How does genetic drift contribute to evolution?
Genetic drift is a process in which allele frequencies within a population change by chance alone as a result of sampling error from generation to generation. Genetic drift is a random process that can lead to large changes in populations over a short period of time.
In population genetics, the founder effect is the loss of genetic variation that occurs when a new population is established by a very small number of individuals from a larger population. It was first fully outlined by Ernst Mayr in 1942, using existing theoretical work by those such as Sewall Wright.
- History of the concept. The concept of genetic drift was first introduced by one of the founders in the field of population genetics, Sewall Wright. His first use of the term "drift" was in 1929, though at the time he was using it in the sense of a directed process of change, or natural selection.
- Both bottlenecks and founder effects provide perfect opportunities for genetic drift to take over, as they both involve small populations. After a few generations, the population may look very different from the original population. In rare cases, a bottleneck may even lead to speciation.
- Gene flow or migration between two populations will help maintain similarities between the species, thus preventing (or slowing down) the process of speciation. In other words, gene flow/migration can help maintain genetic diversity in a population, but it will decrease variation between two populations.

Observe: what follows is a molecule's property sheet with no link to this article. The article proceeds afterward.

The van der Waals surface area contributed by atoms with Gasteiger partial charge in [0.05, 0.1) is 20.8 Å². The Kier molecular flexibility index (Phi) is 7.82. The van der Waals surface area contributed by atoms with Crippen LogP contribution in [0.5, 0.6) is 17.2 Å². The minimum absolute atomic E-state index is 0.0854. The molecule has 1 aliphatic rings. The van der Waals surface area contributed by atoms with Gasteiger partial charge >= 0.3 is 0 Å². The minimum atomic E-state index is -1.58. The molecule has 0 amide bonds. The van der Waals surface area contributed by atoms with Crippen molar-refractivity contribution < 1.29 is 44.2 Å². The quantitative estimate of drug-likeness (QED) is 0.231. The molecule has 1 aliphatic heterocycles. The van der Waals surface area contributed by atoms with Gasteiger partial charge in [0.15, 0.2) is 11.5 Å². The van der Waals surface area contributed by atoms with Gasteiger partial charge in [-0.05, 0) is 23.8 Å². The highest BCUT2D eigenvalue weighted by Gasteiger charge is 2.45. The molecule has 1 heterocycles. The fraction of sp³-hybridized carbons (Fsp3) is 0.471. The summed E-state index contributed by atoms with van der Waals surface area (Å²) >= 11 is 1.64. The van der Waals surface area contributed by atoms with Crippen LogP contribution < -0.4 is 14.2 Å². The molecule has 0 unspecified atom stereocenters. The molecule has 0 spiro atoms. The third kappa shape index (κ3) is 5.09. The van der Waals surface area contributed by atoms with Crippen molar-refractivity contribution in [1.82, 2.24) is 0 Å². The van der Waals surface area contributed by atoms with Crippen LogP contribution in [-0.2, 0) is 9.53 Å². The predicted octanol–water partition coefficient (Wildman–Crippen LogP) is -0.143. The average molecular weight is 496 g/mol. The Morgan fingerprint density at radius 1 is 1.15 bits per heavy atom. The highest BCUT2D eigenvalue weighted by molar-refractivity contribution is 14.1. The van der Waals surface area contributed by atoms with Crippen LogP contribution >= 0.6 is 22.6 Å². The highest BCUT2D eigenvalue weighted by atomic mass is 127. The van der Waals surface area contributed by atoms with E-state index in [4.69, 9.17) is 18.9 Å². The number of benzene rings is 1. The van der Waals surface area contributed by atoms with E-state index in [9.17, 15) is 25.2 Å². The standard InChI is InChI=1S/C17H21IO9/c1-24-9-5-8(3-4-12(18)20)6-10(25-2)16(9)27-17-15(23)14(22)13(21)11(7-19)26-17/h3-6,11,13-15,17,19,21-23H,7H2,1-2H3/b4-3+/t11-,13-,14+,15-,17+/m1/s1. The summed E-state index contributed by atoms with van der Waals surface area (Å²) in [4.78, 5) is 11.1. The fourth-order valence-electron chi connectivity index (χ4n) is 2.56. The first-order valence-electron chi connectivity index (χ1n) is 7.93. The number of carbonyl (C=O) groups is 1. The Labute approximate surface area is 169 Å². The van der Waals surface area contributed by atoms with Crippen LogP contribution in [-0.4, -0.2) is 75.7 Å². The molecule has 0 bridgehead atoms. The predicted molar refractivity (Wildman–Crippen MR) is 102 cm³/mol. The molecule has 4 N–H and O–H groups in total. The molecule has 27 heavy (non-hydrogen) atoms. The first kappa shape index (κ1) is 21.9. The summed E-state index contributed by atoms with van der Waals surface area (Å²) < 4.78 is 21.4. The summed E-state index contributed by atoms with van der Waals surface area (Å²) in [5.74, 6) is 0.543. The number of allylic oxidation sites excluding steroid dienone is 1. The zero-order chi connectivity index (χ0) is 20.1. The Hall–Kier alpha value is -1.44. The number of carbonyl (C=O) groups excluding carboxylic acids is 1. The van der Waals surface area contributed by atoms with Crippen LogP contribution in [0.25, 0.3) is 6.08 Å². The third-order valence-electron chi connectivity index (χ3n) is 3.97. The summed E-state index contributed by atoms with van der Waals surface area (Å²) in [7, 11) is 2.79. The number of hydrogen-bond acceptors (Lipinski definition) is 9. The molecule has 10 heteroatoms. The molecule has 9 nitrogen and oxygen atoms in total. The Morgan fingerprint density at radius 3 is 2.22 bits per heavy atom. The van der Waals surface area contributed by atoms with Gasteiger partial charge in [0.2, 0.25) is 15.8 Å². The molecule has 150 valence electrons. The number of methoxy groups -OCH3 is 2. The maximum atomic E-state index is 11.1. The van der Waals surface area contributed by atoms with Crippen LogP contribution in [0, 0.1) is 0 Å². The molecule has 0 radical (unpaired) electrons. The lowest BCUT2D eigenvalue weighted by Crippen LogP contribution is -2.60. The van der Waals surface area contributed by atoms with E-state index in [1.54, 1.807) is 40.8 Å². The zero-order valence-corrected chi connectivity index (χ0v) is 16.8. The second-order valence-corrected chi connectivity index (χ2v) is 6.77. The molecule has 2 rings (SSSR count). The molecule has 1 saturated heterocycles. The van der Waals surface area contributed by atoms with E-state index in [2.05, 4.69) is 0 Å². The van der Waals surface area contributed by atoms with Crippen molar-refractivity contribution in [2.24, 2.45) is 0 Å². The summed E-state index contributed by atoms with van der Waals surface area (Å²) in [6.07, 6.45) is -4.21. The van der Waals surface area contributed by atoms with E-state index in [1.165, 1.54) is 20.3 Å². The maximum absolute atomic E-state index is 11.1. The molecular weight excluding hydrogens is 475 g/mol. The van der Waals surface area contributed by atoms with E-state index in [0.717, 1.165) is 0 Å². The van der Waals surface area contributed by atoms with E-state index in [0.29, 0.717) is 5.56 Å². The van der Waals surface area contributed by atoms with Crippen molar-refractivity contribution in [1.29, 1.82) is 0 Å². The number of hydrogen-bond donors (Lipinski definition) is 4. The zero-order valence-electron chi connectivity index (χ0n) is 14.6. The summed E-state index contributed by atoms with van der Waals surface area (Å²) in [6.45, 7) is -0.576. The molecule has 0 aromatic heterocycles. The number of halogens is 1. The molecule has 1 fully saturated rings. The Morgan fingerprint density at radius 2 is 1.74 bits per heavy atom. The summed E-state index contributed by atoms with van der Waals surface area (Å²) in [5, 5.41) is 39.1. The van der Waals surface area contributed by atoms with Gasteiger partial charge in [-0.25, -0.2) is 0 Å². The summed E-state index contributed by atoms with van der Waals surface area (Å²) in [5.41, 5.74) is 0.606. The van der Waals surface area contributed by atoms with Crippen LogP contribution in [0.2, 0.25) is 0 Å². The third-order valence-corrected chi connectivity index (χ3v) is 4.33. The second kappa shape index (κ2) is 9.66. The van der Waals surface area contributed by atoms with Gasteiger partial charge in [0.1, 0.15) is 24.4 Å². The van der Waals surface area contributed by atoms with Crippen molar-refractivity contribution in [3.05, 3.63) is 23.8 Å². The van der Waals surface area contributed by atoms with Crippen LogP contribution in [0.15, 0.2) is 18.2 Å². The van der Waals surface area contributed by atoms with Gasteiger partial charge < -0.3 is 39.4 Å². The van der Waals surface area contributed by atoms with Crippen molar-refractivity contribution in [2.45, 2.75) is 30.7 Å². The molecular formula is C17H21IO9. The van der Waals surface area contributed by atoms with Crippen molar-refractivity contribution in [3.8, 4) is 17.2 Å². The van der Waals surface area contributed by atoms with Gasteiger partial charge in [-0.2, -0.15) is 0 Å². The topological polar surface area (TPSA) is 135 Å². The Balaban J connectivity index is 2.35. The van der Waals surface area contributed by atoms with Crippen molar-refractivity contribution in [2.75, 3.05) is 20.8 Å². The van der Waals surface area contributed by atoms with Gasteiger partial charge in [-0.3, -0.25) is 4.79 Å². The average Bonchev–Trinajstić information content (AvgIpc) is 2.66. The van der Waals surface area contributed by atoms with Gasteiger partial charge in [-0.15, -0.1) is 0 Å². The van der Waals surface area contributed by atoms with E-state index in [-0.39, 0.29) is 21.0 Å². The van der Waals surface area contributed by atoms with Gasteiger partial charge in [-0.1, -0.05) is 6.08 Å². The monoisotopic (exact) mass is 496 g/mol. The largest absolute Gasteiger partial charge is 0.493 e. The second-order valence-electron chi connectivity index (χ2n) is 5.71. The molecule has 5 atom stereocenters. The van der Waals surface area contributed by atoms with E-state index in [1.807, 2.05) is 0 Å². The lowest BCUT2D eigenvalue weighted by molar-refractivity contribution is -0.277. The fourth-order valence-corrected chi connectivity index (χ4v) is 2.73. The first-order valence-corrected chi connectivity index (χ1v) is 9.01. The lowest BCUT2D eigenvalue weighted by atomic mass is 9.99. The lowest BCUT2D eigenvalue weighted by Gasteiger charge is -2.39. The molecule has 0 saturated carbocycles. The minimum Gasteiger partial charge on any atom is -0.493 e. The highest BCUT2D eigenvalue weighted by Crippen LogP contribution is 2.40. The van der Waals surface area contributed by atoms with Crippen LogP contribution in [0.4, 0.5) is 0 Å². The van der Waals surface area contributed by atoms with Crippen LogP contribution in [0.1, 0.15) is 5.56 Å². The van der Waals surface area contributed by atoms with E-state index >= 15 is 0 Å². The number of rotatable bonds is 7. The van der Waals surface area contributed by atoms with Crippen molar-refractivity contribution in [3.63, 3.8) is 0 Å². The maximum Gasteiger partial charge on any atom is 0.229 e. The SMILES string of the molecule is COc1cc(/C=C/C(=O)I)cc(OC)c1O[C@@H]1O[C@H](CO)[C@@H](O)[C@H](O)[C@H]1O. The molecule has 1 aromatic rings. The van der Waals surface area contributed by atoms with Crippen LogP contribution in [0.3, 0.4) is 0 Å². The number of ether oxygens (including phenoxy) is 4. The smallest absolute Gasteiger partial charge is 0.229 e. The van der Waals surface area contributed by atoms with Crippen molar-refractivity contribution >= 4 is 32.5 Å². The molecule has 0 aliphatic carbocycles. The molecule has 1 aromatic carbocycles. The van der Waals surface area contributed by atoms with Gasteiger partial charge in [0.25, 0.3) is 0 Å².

Population bottleneck, when a population's size becomes very small very quickly, and the founder effect, when a few individuals in a population colonize a new location that is separate from the old population, are the two main types of genetic drift.
- Bottlenecks and founder effects. Genetic drift can cause big losses of genetic variation for small populations. Population bottlenecks occur when a population's size is reduced for at least one generation.
- Genetic drift is the changes in allele frequency in a gene pool. The bottleneck effect and founder effect are prime examples of genetic drift. Genetic drift is the changes in allele frequency in a population. Gene flow is the proccess of alleles moving from one population to another.
- Natural selection and genetic drift both result in a change in the frequency of alleles in a population, so both are mechanisms of evolution. However, the two processes differ in how they cause allele frequencies to change.
Founder effect refers to the loss of genetic variation when a new colony is established by a very small number of individuals away from a larger population. Population bottlenecks increase genetic drift. They also increase inbreeding due to the reduced pool of possible mates.
- The Founder Effect is defined as a type of bottleneck, "a type of genetic drift describing the loss of the allelic variation that accompanies founding of a new population from a very small number of individuals (a small sample of a much larger source population).
- Genetic drift describes random fluctuations in the numbers of gene variants in a population. Genetic drift takes place when the occurrence of variant forms of a gene, called alleles, increases and decreases by chance over time. These variations in the presence of alleles are measured as changes in allele frequencies.
- The Hardy–Weinberg principle, also known as the Hardy–Weinberg equilibrium, model, theorem, or law, states that allele and genotype frequencies in a population will remain constant from generation to generation in the absence of other evolutionary influences.
Updated: 6th October 2019